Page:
The origin of meter-scale cyclicity in the type Cincinnatian Series has long been debated. Some models hypothesize that changes in water depth driven by sea-level fluctuations were responsible for producing meter-scale alternations of shale-rich and limestone-rich intervals. Other models link meter-scale cyclicity to changes in storm intensity and frequency, with no change in water depth. Previous interpretations have relied upon lithological variations, which have proven to be ambiguous with respect to meter-scale cyclicity. Here, the role of water depth in producing meter-scale lithologic patterns is assessed using gradient analysis of high-resolution fossil abundance data from the Kope and lower Fairview Formations. Studies have demonstrated that the distribution of biota in this interval is controlled by environmental variables correlated to water depth. Therefore, a direct comparison of stratigraphic variations in faunal composition to meter-scale lithologic alternations is an appropriate test of the influence of water depth on meter-scale cyclicity.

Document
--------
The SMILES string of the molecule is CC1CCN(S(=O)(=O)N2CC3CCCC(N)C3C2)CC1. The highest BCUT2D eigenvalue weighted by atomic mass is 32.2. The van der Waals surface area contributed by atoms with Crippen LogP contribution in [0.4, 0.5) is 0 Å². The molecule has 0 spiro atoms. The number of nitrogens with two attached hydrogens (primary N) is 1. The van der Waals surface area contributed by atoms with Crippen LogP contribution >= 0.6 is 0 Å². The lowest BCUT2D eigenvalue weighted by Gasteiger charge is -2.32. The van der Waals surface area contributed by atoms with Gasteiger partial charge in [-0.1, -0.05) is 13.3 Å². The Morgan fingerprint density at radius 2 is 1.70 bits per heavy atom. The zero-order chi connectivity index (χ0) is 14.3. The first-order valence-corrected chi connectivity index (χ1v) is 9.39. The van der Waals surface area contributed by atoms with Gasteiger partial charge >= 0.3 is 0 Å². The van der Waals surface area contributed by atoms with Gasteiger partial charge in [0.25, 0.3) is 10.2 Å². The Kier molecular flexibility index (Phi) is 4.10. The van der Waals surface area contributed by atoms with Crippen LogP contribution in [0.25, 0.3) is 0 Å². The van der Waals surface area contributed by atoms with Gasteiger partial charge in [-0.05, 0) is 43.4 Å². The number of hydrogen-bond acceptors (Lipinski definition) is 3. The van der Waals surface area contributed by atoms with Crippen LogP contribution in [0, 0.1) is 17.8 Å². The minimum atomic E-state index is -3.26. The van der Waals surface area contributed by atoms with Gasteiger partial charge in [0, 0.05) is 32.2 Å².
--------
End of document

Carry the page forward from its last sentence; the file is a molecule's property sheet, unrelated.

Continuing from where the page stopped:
In the present analyses, ordination scores generated from faunal abundance data are grouped into bins that correspond to the upper proximal and lower distal parts of each meter-scale cycle, using three different binning protocols. For each cycle, ordination scores from the lower bin are compared to those from the upper bin; consistent differences between the two would suggest a water depth control on meter-scale biotic patterns, and, thus, cyclicity. However, results indicate no consistent correspondence of faunal patterns to meter-scale lithologic patterns, suggesting that water depth does not play a significant role in the formation of meter-scale cycles. While the different binning protocols did affect analytical outcomes in various ways, the lack of a consistent difference between upper and lower bins within each cycle was robust to all protocols. A model invoking oscillations of storm intensity and frequency appears to provide the most parsimonious explanation for the origin of Cincinnatian meter-scale cyclicity.